High Country News October 13, 1997
The federal government's new Recreational Fee Demonstration Program - which requires recreationists to "pay to play" in national parks, forests, BLM and Fish and Wildlife areas nationwide - receives both condemnation and kudos in its early trials.
Research fund; fixing a glitch; September board meeting; visitors.
For the first time ever, it costs to hike in Idaho's Sawtooth National Recreation Area, but many users are forgetting or refusing to pay the $2 a day fee.
The Moab area BLM started charging recreationists user fees several years ago, when mountain biking in Utah began to grow out of control.
Lewis and Clark National Forest Supervisor Gloria Flora decides against allowing oil and gas leasing in Montana's Rocky Mountain Front.
Lewis and Clark National Forest Supervisor Gloria Flora discusses making the decision to protect Montana's Rocky Mountain Front from oil and gas drilling.
Margaret Reeb agrees; Sen. Dan Young gets monument documents; Eugene, Ore., Mayor Jim Torrey gets barfed on; Charles Hurwitz gets pie in face; Reed Benson to direct WaterWatch.
Navajo traditional healers are at a loss to halt the problem of charlatans claiming to be the medicine men on the reservation.
Western painted turtles are dying on a dangerous stretch of Montana's Route 93 through Mission Valley.
The Sierra Club's endorsement of draining Lake Powell spurs controversy about dam deconstruction as well as the club's decision-making policy and whether it was violated.
River outfitters protest the Forest Service's policy of periodically closing Idaho's Salmon River to floaters to protect endangered salmon.
Determined opponents protest a California fish and game department plan to poison Lake Davis to ride it of non-native northern pike.
The Montana-based Native Forest Network tours the West to educate people about threatened roadless areas in the Northern Rockies.
The anthology "Least Loved Beasts of the Really Wild West: A Tribute" salutes coyotes, tarantulas, snakes and other uncharismatic creatures.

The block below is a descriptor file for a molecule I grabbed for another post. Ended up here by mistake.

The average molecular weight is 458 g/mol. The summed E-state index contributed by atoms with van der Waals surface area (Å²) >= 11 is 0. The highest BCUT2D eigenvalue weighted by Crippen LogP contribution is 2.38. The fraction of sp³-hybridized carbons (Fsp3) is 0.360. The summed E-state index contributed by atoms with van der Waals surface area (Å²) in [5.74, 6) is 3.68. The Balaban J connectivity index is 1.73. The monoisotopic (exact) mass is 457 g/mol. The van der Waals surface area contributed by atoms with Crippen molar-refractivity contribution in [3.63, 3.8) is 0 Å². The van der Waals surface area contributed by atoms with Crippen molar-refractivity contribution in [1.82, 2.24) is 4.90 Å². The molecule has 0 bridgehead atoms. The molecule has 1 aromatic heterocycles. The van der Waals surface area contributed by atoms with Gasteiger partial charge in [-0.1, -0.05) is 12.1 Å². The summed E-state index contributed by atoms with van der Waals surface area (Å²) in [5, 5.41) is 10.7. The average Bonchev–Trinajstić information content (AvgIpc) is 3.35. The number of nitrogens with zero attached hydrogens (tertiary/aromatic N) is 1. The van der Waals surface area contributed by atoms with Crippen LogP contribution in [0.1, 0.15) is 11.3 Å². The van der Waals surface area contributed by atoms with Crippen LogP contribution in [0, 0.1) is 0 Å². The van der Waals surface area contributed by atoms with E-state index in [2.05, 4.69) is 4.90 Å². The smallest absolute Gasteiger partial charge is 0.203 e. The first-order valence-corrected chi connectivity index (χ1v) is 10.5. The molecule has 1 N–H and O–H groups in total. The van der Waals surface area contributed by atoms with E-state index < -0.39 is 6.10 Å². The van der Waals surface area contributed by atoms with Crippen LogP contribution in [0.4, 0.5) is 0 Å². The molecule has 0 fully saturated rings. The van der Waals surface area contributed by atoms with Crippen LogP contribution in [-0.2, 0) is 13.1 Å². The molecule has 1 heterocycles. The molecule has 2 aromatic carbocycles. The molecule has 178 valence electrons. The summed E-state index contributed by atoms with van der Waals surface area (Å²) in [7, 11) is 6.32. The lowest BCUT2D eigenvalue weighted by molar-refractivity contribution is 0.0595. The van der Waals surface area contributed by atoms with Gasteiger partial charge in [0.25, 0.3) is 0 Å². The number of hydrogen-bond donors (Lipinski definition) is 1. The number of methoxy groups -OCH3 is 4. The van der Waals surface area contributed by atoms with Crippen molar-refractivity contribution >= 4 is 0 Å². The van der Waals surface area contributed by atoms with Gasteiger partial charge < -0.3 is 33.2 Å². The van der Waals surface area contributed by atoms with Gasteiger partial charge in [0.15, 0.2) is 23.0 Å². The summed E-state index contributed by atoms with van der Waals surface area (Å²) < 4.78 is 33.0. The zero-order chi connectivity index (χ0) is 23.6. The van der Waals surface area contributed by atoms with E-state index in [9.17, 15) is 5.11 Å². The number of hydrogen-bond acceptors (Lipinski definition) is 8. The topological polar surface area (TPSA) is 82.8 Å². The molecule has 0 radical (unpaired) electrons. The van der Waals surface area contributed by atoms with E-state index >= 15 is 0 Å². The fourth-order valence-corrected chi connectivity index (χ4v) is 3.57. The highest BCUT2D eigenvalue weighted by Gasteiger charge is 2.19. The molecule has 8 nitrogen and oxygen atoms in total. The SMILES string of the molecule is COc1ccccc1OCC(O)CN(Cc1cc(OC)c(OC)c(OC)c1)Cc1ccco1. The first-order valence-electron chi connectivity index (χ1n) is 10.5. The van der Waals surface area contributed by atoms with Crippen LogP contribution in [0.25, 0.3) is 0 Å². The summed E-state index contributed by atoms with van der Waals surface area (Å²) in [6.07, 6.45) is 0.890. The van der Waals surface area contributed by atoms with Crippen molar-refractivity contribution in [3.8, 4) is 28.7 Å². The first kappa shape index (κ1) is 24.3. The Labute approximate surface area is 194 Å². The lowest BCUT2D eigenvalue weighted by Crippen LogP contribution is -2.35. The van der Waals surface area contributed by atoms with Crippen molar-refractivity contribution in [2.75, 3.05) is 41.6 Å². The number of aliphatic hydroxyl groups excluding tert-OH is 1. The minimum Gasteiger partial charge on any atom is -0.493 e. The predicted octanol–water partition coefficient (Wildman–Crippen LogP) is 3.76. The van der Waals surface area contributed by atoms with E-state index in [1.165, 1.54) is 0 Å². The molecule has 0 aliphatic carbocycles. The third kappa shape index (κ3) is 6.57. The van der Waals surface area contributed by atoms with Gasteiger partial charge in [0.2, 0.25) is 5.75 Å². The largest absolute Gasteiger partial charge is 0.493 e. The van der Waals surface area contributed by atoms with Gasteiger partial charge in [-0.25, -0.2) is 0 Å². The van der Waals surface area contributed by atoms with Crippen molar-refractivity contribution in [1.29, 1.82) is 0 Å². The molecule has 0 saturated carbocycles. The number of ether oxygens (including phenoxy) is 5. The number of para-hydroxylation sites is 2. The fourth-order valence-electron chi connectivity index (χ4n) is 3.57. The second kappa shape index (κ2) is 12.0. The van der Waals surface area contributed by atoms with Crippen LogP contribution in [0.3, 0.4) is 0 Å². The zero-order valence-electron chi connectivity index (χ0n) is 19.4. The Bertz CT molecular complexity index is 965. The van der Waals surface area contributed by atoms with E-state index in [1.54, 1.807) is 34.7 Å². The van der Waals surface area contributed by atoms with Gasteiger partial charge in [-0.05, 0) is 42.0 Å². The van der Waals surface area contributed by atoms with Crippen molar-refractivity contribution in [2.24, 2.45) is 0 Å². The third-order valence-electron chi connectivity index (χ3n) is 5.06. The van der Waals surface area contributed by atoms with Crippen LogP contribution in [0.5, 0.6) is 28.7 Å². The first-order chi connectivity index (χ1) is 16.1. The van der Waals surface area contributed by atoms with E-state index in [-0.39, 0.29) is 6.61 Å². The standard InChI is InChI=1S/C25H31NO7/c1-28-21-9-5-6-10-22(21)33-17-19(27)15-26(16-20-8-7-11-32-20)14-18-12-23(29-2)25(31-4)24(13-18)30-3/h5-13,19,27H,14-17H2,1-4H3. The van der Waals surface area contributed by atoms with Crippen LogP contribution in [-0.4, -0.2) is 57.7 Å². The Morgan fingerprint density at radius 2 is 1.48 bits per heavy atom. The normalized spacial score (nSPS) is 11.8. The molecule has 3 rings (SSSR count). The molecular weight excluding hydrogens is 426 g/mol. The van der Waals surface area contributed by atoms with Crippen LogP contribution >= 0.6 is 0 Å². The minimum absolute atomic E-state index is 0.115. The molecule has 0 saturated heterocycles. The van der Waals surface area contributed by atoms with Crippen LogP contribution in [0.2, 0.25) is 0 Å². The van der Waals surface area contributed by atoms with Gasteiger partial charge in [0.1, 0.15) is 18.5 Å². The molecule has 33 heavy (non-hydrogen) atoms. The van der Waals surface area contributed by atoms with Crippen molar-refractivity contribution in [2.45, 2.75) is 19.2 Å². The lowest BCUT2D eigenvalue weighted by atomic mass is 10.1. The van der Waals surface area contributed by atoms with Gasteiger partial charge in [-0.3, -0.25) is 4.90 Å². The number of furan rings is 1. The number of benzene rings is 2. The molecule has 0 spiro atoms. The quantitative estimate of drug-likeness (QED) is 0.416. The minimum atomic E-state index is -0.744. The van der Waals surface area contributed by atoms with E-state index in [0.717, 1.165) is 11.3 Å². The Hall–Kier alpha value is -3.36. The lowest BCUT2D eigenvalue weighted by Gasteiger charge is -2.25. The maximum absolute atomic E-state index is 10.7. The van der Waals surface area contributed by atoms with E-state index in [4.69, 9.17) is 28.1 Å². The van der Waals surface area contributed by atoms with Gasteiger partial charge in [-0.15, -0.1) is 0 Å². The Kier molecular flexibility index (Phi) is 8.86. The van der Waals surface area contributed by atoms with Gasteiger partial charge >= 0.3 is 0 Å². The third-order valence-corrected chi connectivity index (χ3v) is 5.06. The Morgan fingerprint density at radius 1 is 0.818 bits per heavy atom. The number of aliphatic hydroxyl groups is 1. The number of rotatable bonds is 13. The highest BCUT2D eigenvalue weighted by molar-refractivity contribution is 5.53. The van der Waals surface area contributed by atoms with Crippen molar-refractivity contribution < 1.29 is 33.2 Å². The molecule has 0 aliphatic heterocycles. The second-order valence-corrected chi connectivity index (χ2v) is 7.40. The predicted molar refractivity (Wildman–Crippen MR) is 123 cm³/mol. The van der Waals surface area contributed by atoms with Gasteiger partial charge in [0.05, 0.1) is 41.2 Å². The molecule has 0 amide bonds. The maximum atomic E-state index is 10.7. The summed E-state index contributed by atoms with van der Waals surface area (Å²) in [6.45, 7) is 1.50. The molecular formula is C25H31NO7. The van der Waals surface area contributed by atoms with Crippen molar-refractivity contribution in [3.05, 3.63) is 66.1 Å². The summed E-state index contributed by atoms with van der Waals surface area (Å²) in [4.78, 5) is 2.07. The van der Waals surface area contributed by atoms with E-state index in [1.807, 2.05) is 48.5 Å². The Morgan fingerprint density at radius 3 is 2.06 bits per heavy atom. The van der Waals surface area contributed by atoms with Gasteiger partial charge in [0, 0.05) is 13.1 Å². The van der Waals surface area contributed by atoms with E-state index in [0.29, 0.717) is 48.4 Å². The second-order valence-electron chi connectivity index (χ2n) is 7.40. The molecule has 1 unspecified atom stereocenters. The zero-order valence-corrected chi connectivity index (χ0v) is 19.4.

Locals form a group, Stehekin Alert, to protect remote Stehekin Valley, Wash., from development.
The Jehovah's Witnesses publication "Awake!" worries about wildlife.
Robert Leo Heilman's "Overstory: Zero; Real Life in Timber Country" portrays life in a logging community.
A report from the Oregon State University's Department of Fisheries says salmon and river restoration needs to focus on entire watersheds to succeed.
Forest fragmentation in the Central Rocky Mountains is the theme of a two-day conference at Colorado State University Nov. 12-13.
Environmental, Economic and Legal Issues Related to Rangeland Water Developments is a conference scheduled Nov. 13-15 in Phoenix, Ariz.
The federal government has a Web site at http://www.fedstats.gov.
The anthology "Leaning Into the Wind: Women Write from the Heart of the West" is a mosaic of seldom-heard voices from the High Plains.
User fees for Western recreationists on public lands are overdue and will create an incentive to protect these lands from exploitation.
Recreational user fees would do harm by introducing the profit motive to natural resource management.
The Republican Party controls the West because historically it has created and exploited the mythology of the Interior West to the party's advantage.
Heard Around the West
Yellowstone's rickety sewer system; California is booming; creating salmon habitat with dump trucks; killing trees to save woodpeckers; usefulness of sheep; border collie in D.C.
Some say increased user fees at Washington's Mount St. Helens National Monument could lead to increased accidents as climbers hurry to save on fees.
River runners in Arizona's Grand Canyon feel unfairly singled out by increasing fees to float the Colorado River.
Colorado hunter Guy Clark, in his own words, discusses his opposition to user fees on the West's public lands.
National Park Service staffer Barbara Sutteer, in her own words, discusses Indian feelings about user fees on public lands.